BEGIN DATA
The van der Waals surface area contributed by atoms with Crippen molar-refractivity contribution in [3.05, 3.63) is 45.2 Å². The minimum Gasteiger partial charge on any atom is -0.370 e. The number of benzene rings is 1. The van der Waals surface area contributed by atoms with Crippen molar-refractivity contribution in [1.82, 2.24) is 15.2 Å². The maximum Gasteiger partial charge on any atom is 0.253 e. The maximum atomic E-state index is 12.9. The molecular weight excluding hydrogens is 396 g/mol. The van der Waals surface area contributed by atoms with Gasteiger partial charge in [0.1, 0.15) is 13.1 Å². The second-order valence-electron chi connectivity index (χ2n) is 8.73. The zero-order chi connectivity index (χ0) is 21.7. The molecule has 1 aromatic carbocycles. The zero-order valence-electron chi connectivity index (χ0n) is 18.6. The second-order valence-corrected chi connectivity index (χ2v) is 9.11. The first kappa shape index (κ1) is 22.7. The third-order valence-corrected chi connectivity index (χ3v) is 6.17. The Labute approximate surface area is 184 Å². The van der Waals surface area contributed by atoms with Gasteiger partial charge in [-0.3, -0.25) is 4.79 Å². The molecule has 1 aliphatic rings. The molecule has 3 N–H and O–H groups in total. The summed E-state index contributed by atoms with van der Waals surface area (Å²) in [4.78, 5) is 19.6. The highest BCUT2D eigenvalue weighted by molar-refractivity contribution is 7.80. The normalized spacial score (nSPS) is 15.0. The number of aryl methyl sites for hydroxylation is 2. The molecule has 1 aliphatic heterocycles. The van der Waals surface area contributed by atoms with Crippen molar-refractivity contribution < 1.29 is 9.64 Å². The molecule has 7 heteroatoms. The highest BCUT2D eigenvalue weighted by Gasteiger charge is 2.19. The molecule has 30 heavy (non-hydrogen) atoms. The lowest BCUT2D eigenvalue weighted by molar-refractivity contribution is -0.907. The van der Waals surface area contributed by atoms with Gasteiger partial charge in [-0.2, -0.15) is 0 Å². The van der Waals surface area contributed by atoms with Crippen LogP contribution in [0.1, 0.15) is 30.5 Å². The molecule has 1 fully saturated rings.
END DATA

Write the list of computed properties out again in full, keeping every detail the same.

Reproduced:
The van der Waals surface area contributed by atoms with Crippen molar-refractivity contribution in [3.05, 3.63) is 45.2 Å². The minimum Gasteiger partial charge on any atom is -0.370 e. The number of benzene rings is 1. The van der Waals surface area contributed by atoms with Crippen molar-refractivity contribution in [1.82, 2.24) is 15.2 Å². The maximum Gasteiger partial charge on any atom is 0.253 e. The maximum atomic E-state index is 12.9. The molecular weight excluding hydrogens is 396 g/mol. The van der Waals surface area contributed by atoms with Gasteiger partial charge in [0.1, 0.15) is 13.1 Å². The second-order valence-electron chi connectivity index (χ2n) is 8.73. The zero-order chi connectivity index (χ0) is 21.7. The molecule has 1 aromatic carbocycles. The zero-order valence-electron chi connectivity index (χ0n) is 18.6. The second-order valence-corrected chi connectivity index (χ2v) is 9.11. The first kappa shape index (κ1) is 22.7. The third-order valence-corrected chi connectivity index (χ3v) is 6.17. The Labute approximate surface area is 184 Å². The van der Waals surface area contributed by atoms with Gasteiger partial charge in [-0.3, -0.25) is 4.79 Å². The molecule has 1 aliphatic rings. The molecule has 3 N–H and O–H groups in total. The summed E-state index contributed by atoms with van der Waals surface area (Å²) in [4.78, 5) is 19.6. The highest BCUT2D eigenvalue weighted by molar-refractivity contribution is 7.80. The normalized spacial score (nSPS) is 15.0. The number of aryl methyl sites for hydroxylation is 2. The molecule has 1 aliphatic heterocycles. The van der Waals surface area contributed by atoms with Crippen molar-refractivity contribution < 1.29 is 9.64 Å². The molecule has 7 heteroatoms. The highest BCUT2D eigenvalue weighted by Gasteiger charge is 2.19. The molecule has 30 heavy (non-hydrogen) atoms. The lowest BCUT2D eigenvalue weighted by molar-refractivity contribution is -0.907. The van der Waals surface area contributed by atoms with Gasteiger partial charge in [-0.2, -0.15) is 0 Å². The van der Waals surface area contributed by atoms with Crippen LogP contribution in [0.1, 0.15) is 30.5 Å². The molecule has 1 fully saturated rings.